Snowmass Mammoth Festival – June 14th & 15th – Snowmass

Stars2Photo by Jeremy Swanson

Saturday June 14th

I made it to Snowmass Village with what I thought was plenty of time to settle in to our hotel and jaunt up to the free chili tasting early Saturday afternoon. Unfortunately once we arrived many of the vendors were completely packed up and ready to get out of town. Because of my apparent tardiness I was only able to try one amazing red chili, one mediocre red chili, one green chili that would have been best smothered over a breakfast burrito, and one mango salsa. All the other chili vendors were done. Lucky for us we still had another hour before the beer tasting began and I’d have been damned if I’d miss that!

​This year Snowmass Mammoth Fest featured over 25 breweries each pouring two different drafts. When I received my first three ounce pour of an imperial IPA that was 10.2% ABV I knew I needed to pace myself. Unfortunately with all the choices in beer and only a couple hours to try them, that wasn’t what happened. Thankfully there was music to distract me from the excessive amounts of craft beer. The line-up for Saturday consisted of the Wheeler Brothers, Nathaniel Rateliff, Houndmouth, Xavier Rudd and Leftover Salmon. My musical highlights from this day were definitely the two headliners.

​I had just recently had the opportunity to work with Xavier Rudd at the GoPro Mountain Games in Vail the weekend before so I was super excited to see him again. Xavier has recently added a touring bassist and drummer. While I have always appreciated Xavier on his own with his plethora of guitars, dobros, and didgeridoo there is a wonderful fullness that has been added to the show with a continual drum beat and bass line. The energy onstage and interaction between all three musicians was enjoyable.

​After Xavier came one of my Colorado favorites, Leftover Salmon. Their self described “Polyethnic Cajun Slamgrass” music never fails to get the crowd moving. Salmon was joined on stage by Bill Payne from Little Feat who they have been touring with off and on for over a decade. Payne even produced Salmon’s self titled album, released in 2004. With a combination of covers, Salmon originals, and a few Little Feat goodies, even though the night was damp and cold, the feeling in the crowd was warm and welcoming.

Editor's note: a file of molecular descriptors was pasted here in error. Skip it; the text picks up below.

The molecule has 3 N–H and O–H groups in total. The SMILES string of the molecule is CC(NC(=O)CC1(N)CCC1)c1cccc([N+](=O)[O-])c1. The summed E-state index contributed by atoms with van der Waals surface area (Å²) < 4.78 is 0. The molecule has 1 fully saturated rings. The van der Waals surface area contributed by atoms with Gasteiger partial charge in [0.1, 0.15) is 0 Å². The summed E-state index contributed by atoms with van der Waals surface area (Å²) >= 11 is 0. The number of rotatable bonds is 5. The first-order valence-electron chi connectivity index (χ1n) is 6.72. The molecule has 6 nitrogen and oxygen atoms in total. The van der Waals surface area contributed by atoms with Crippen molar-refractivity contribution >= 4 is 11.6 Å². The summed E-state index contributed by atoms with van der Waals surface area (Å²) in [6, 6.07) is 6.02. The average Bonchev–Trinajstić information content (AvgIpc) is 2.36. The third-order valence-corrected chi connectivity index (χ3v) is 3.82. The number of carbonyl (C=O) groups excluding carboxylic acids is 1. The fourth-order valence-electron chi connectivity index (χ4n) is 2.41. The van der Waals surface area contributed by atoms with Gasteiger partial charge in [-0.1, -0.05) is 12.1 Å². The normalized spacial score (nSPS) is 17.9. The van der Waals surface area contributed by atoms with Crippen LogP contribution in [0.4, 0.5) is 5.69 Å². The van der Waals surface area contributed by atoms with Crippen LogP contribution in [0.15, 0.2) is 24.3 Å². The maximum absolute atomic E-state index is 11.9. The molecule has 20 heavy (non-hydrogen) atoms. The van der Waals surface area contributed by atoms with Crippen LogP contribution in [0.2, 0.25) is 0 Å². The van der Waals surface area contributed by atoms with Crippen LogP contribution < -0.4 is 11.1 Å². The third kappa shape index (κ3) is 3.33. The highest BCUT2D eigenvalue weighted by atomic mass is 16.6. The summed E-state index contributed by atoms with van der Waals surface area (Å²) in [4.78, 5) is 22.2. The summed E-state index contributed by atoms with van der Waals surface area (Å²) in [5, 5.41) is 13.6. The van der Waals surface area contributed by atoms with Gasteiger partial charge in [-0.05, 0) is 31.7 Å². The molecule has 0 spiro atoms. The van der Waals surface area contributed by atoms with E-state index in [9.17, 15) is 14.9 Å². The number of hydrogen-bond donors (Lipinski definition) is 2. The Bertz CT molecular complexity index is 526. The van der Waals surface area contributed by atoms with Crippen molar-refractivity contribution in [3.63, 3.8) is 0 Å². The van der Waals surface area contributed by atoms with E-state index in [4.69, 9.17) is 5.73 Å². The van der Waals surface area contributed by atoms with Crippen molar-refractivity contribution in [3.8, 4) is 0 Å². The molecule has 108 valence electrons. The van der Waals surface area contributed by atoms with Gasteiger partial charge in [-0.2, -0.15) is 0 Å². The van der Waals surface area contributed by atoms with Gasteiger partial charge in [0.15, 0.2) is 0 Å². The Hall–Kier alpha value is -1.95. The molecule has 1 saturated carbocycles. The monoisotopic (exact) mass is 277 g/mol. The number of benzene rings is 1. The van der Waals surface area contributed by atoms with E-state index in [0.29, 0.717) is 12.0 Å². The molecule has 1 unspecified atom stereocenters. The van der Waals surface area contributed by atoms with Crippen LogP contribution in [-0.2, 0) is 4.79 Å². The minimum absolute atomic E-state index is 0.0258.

​After the show we went back to Snowmass Village and played (or attempted to play depending on who you ask) some pool and shuffleboard. P.S. Some members of Salmon take their shuffleboard playing very seriously. I won’t mention any names though. *cough* Vince! *cough*

Sunday, June 15th

​Picking up the pieces of the night before is hard when a water main busts and I can’t use a shower to gather my wits. But somehow I managed and got down to the festival grounds early for a full day of music. All of the beer vendors were packed up and put away adding to the open feel on the grounds. Perhaps that is not the best thing for a promoter’s bottom line but it was a great bonus for everyone who went.

The London Souls were first up. While I had heard great things about them prior to this show their performance never really pulled me in. There was some really good moments but it felt like they were missing the balance between precision and dirty guitar playing and always falling slightly too far to the dirty side.